Alison Premo Black tells road builders ‘Congress must act’

by Wally Northway

Published: December 6,2013

Tags: Business, highways, Legislature, Mississippi, roads

roadtripDuring the ongoing debate over adequate funding for road and bridge maintenance here in Mississippi, the state’s road builders have pointed to other states and their success in addressing funding shortfalls. The Mississippi Road Builders Association has been asking — if they can do it, why not the Magnolia State?

At its Membership Luncheon held last week in Jackson, the MRBA brought in an official who perhaps is most able to address that question.

Alison Premo Black, chief economist with the American Road & Transportation Builders Association (ARTBA), was the featured speaker at the event that drew approximately 160 attendees. Black, who joined ARTBA in 2000 as a research economist, was promoted to senior economist last January. She manages all staff activities in the association’s economics program and is responsible for numerous studies examining national and state transportation funding and investment patterns, including a landmark economic profile of the transportation construction industry.

Black offered statistics showing the importance of construction to Mississippi ($1.4 billion economic impact, 37,053 full-time equivalent jobs), and pointed out that practically every other state in the U.S. faced the same issues as here in Mississippi.

Giving her forecast for 2014, Black predicted growing public-private partnerships, a shift from road to bridge work and more state and local funding initiatives, among others.

The uncertainty, Black said, remains largely on the federal side. What will happen in Washington concerning the Highway Trust Fund, and will how actions there affect the states?

“Will state DOTs be conservative” when awarding funding, she asked? “Congress simply must act,” she added.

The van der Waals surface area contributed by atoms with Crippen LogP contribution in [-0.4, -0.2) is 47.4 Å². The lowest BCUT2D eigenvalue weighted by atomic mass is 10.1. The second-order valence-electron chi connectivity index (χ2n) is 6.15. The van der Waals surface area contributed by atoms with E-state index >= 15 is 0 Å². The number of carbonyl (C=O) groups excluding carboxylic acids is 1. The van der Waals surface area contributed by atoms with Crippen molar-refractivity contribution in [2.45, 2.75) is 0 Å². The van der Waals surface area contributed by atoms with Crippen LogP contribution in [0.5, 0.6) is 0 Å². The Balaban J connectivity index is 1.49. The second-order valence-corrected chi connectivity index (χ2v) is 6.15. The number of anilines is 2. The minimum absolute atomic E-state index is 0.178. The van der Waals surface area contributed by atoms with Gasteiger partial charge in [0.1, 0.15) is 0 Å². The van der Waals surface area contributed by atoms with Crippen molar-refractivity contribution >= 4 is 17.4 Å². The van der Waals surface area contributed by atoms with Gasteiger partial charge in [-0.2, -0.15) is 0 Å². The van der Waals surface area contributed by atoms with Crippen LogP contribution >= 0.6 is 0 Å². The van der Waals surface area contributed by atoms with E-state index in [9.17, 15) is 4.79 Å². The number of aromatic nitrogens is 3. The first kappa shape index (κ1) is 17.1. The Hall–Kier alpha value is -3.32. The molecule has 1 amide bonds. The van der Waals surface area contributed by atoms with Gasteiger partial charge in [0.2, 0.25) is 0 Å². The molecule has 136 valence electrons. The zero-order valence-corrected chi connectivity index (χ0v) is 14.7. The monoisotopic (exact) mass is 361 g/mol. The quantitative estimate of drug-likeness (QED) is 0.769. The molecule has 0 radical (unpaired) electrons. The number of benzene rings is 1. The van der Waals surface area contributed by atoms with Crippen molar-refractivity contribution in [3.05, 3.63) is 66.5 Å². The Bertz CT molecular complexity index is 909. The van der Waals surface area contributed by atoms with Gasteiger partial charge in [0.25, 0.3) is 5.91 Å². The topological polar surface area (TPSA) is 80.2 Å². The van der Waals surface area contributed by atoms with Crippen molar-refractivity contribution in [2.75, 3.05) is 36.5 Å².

Black said the recent push by the Obama administration to increase transportation infrastructure spending is a plus — a good gauge of the political will in D.C. to spend on roads and bridges. She said that if the $50-billion initiative had floundered, it would almost certainly mean nothing would happen next year in new transportation-related appropriations.

Black’s words come as the state continues to wrestle with adequate funding for road and bridge maintenance. At the heart of the issue is the funding mechanism set in 1987 at 18 cents per gallon of fuel. As construction costs have escalated and the number of vehicles on the road has increased, the state has run short of money for maintaining the state’s roads and bridges. A Mississippi Senate committee, led by Sen. Willie Simmons, D-Cleveland, is currently studying the problem, and proposed a $700-million tax levy earlier this year. However, proposing a new highway tax is a political hot potato that has met with significant opposition, particularly from conservatives. And other proposals, such as taking a percentage of casino winnings for repairs, have gained little or no political traction.

Back in June, the Mississippi Business Journal published for the first time all of the questionable bridges in Mississippi per the National Bridge Inventory. The list included more than 2,000 bridges scattered across the state in both rural and urban areas that are the responsibility of county and local governments. (The NBI list does not include the 1,054 suspect state bridges — structures either closed or posted — that are maintained by the Mississippi Department of Transportation.)

Central District Transportation Commissioner Dick Hall attended the MRBA luncheon, and said he doesn’t buy the theory that Mississippi’s conservative, GOP-controlled government means no possibility of a new funding mechanism. Hall pointed out that it was Republican President Ronald Reagan who signed a federal gasoline tax hike in 1983.

Hall added as electric/hybrid vehicles become more popular, hurting gasoline tax revenue, and construction costs continue to rise (up roughly 300 percent since the 1987 state legislation was enacted) that the state is simply finding itself deeper and deeper in a hole when it comes to road and bridge work.

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